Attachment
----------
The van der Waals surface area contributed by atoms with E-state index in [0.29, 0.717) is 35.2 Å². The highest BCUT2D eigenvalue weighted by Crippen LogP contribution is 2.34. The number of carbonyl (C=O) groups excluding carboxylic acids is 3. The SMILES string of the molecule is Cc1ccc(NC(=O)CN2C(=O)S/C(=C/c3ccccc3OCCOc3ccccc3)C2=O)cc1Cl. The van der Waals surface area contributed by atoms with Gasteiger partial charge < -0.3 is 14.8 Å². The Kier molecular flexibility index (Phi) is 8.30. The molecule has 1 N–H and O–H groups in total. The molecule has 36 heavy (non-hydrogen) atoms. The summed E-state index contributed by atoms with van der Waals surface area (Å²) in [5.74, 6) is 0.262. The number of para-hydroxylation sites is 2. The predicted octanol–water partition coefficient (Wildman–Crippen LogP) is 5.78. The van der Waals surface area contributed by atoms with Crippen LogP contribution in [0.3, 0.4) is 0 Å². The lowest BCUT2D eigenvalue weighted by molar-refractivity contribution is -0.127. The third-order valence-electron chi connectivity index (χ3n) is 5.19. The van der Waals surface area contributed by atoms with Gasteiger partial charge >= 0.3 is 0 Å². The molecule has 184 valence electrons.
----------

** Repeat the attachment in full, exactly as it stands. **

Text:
The van der Waals surface area contributed by atoms with E-state index in [0.29, 0.717) is 35.2 Å². The highest BCUT2D eigenvalue weighted by Crippen LogP contribution is 2.34. The number of carbonyl (C=O) groups excluding carboxylic acids is 3. The SMILES string of the molecule is Cc1ccc(NC(=O)CN2C(=O)S/C(=C/c3ccccc3OCCOc3ccccc3)C2=O)cc1Cl. The van der Waals surface area contributed by atoms with Gasteiger partial charge < -0.3 is 14.8 Å². The Kier molecular flexibility index (Phi) is 8.30. The molecule has 1 N–H and O–H groups in total. The molecule has 36 heavy (non-hydrogen) atoms. The summed E-state index contributed by atoms with van der Waals surface area (Å²) in [5.74, 6) is 0.262. The number of para-hydroxylation sites is 2. The predicted octanol–water partition coefficient (Wildman–Crippen LogP) is 5.78. The van der Waals surface area contributed by atoms with Crippen LogP contribution in [0.3, 0.4) is 0 Å². The lowest BCUT2D eigenvalue weighted by molar-refractivity contribution is -0.127. The third-order valence-electron chi connectivity index (χ3n) is 5.19. The van der Waals surface area contributed by atoms with Gasteiger partial charge >= 0.3 is 0 Å². The molecule has 184 valence electrons.